The Miraculous Everyday
Anyone who knows me will tell you about my fascination for decoding the mundane. I have spent most of my life in pursuit of just the right turn-of-phrase (written or musical) to describe those intangible moments of the everyday that make life – for better or worse – worth the living.
Some of us might profess loftier vistas and pursuits but the Everyday is still a fact and factor determining the course of our lives. For the most part the things that change us happen incrementally, and we lose that precision of The Moment when living these changes. No medium succeeds in capturing intimacies, suspending time, and making these ‘things’ tangible like the humble Photograph. Its double-eye of lens and Taker, calculating and critical, indifferent and enraptured are unison of self-expression and distanced observation.
As 20th/21st century creatures, we understand the power of a photographic image.
Vivian Mayer is a name not many have heard, and would have been lost to the yawning chasm of time, if not for the unintentional unearthing of her Life’s Work. Out of a ‘Storage Wars’-like scenario, a collection of 30,000 negatives bought at auction for $400USD would reveal a talent so enormous, so compelling in its mystery that there is little doubt that Maier – her work, her life, her story – is destined for Legend.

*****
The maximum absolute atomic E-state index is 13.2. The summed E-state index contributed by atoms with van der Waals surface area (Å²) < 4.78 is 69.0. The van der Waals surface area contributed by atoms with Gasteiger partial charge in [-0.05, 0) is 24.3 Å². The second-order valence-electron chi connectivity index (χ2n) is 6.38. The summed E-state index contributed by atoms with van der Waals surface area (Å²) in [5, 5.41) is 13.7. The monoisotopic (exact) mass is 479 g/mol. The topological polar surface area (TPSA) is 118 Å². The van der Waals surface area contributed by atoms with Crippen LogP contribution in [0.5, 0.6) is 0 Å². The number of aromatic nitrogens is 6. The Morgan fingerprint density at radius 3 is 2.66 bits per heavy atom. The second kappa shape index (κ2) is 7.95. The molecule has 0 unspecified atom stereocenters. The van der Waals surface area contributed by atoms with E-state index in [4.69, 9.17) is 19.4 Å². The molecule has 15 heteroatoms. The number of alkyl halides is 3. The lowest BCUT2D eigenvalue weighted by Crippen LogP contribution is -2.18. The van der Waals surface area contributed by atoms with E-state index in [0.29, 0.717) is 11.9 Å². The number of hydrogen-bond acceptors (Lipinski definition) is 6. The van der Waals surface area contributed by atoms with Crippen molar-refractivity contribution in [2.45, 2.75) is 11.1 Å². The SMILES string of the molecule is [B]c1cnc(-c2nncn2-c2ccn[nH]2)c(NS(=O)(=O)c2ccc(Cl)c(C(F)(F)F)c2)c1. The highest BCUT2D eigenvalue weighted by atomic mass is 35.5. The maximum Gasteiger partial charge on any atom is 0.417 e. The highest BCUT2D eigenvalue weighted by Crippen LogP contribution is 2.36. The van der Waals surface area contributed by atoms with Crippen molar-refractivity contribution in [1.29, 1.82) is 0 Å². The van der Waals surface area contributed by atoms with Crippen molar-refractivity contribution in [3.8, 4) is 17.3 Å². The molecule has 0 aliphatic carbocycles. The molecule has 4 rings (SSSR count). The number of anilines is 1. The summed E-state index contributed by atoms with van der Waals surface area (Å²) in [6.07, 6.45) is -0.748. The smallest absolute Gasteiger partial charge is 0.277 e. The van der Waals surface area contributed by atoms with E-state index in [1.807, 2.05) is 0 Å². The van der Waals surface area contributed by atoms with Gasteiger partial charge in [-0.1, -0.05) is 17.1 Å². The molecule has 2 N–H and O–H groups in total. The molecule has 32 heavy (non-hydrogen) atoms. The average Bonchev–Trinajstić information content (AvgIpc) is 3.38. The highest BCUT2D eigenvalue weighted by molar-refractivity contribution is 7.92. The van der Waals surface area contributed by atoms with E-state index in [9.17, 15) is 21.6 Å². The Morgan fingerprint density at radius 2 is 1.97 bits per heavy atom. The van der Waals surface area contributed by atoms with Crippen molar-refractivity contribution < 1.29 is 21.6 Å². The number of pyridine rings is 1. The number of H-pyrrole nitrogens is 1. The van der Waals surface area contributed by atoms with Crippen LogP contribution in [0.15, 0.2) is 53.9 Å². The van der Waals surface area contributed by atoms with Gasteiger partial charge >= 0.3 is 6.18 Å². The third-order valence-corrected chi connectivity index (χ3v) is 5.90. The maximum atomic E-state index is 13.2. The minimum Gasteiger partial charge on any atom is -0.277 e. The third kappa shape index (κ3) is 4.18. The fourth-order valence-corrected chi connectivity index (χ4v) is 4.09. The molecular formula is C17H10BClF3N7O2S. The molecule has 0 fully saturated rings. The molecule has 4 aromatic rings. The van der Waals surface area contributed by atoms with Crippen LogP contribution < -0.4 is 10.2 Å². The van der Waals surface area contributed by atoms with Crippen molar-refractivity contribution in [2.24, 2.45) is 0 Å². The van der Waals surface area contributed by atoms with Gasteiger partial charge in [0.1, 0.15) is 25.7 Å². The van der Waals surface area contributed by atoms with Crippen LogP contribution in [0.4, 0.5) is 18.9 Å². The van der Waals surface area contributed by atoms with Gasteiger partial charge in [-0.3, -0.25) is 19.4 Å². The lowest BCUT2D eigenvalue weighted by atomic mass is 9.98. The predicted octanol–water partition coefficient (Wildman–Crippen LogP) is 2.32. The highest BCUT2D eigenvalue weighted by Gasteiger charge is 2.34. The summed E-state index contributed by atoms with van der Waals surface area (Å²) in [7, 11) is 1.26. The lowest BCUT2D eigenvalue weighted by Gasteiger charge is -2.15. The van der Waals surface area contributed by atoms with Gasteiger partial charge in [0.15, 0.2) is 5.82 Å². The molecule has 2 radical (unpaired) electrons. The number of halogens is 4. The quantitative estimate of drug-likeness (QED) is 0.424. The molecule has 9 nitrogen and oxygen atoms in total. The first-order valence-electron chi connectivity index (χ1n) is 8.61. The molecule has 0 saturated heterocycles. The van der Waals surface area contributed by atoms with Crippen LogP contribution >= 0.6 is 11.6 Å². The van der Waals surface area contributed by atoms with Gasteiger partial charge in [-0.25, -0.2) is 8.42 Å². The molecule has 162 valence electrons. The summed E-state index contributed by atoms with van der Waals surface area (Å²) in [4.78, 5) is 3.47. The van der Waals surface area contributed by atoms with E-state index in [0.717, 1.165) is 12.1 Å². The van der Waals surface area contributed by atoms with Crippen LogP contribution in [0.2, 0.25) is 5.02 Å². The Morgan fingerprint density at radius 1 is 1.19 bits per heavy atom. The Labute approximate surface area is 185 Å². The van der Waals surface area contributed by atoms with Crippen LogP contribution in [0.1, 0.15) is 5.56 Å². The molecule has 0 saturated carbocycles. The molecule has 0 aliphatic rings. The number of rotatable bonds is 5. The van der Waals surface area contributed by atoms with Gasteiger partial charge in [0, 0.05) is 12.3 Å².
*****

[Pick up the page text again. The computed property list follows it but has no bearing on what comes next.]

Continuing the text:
The public was her favourite subject – the intangible threads of existence that connect us to each other and to place. Her images capture New York City and Chicago in the coming-of-age 1950s and 1960s and are striking not only in their expert composition but also in the tenderness and care taken with each photo’s subject – be that of a pair of clandestinely clasped hands or of a youth astride his stallion taking a slow trot underneath an L-Train or a pile of discarded delivery boxes.
But she never wanted to share her work with the public – with anyone.
Are we violating an unspoken/unwritten trust in exposing her work – and therefore Vivian herself – to the critical gaze of curators, collectors – professional and amateur – and the public? This is one of many ethical questions raised and hotly debated since the exhibition, sale and mythologizing of her photographic talent and work.
Intensely private, this unassuming woman of meager means, and unimposing existence, is now being hailed as a Genius and ‘possibly one of the most important photographers of the 20th Century’. Still she chose anonymity – almost up to her tragic and ill-timed death in 2009, age 83.
That personal and professional choice has been swept away under a tide of publicity and curiosity since the unveiling of her images by a total stranger. It is worthwhile noting that though she is lauded by the Smithsonian, mourned in the Chicago Tribune, and now the subject of a documentary feature (Finding Vivian Maier) and academic research, at the time of her death Ms Maier was a relative unknown – just a woman you might drift past every day, but through whose eyes we see glimpses of ourselves that are beautiful and unsettling as they are revealing and poetic. We who have eyes to see, to look upon her work, are certainly richer for it.
Miracles inhabit the everyday – take a picture, it lasts longer!
Vivian Maier articles and Information:
Obituary – Chicago Tribune
Finding Vivian Maier – the film
Vivian Maier Official website
National Geographic – The Power of Photography
Guardian article ‘Our Nanny, the photographer Vivian Maier’
Academic Reading on ‘Subjectivity in the Photographic Image’ (published by: Vas Avramidis, 2012)